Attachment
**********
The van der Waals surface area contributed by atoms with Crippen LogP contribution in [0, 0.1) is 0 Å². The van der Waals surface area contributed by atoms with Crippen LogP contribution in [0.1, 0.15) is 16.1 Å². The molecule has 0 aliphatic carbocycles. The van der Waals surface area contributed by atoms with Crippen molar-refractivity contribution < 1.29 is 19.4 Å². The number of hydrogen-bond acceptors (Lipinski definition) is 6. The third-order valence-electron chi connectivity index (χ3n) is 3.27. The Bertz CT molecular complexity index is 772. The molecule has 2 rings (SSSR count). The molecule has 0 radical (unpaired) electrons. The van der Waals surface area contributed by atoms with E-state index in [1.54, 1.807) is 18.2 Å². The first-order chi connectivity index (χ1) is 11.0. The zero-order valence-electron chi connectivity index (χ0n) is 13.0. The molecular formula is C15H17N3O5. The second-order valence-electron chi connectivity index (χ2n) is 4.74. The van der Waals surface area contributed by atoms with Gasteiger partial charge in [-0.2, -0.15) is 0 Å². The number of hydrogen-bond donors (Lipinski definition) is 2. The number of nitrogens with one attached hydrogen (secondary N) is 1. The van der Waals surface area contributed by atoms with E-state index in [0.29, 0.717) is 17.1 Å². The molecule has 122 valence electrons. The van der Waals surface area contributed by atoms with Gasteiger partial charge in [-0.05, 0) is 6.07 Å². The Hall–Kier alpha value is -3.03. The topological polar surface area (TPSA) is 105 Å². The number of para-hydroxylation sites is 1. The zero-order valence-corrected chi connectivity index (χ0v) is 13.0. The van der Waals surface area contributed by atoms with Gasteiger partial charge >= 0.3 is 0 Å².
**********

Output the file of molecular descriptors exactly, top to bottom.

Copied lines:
The van der Waals surface area contributed by atoms with Crippen LogP contribution in [0, 0.1) is 0 Å². The van der Waals surface area contributed by atoms with Crippen LogP contribution in [0.1, 0.15) is 16.1 Å². The molecule has 0 aliphatic carbocycles. The van der Waals surface area contributed by atoms with Crippen molar-refractivity contribution < 1.29 is 19.4 Å². The number of hydrogen-bond acceptors (Lipinski definition) is 6. The third-order valence-electron chi connectivity index (χ3n) is 3.27. The Bertz CT molecular complexity index is 772. The molecule has 2 rings (SSSR count). The molecule has 0 radical (unpaired) electrons. The van der Waals surface area contributed by atoms with E-state index in [1.54, 1.807) is 18.2 Å². The first-order chi connectivity index (χ1) is 11.0. The zero-order valence-electron chi connectivity index (χ0n) is 13.0. The molecular formula is C15H17N3O5. The second-order valence-electron chi connectivity index (χ2n) is 4.74. The van der Waals surface area contributed by atoms with Gasteiger partial charge in [-0.2, -0.15) is 0 Å². The number of hydrogen-bond donors (Lipinski definition) is 2. The number of nitrogens with one attached hydrogen (secondary N) is 1. The van der Waals surface area contributed by atoms with E-state index in [0.29, 0.717) is 17.1 Å². The molecule has 122 valence electrons. The van der Waals surface area contributed by atoms with Gasteiger partial charge in [-0.05, 0) is 6.07 Å². The Hall–Kier alpha value is -3.03. The topological polar surface area (TPSA) is 105 Å². The number of para-hydroxylation sites is 1. The zero-order valence-corrected chi connectivity index (χ0v) is 13.0. The van der Waals surface area contributed by atoms with Gasteiger partial charge >= 0.3 is 0 Å².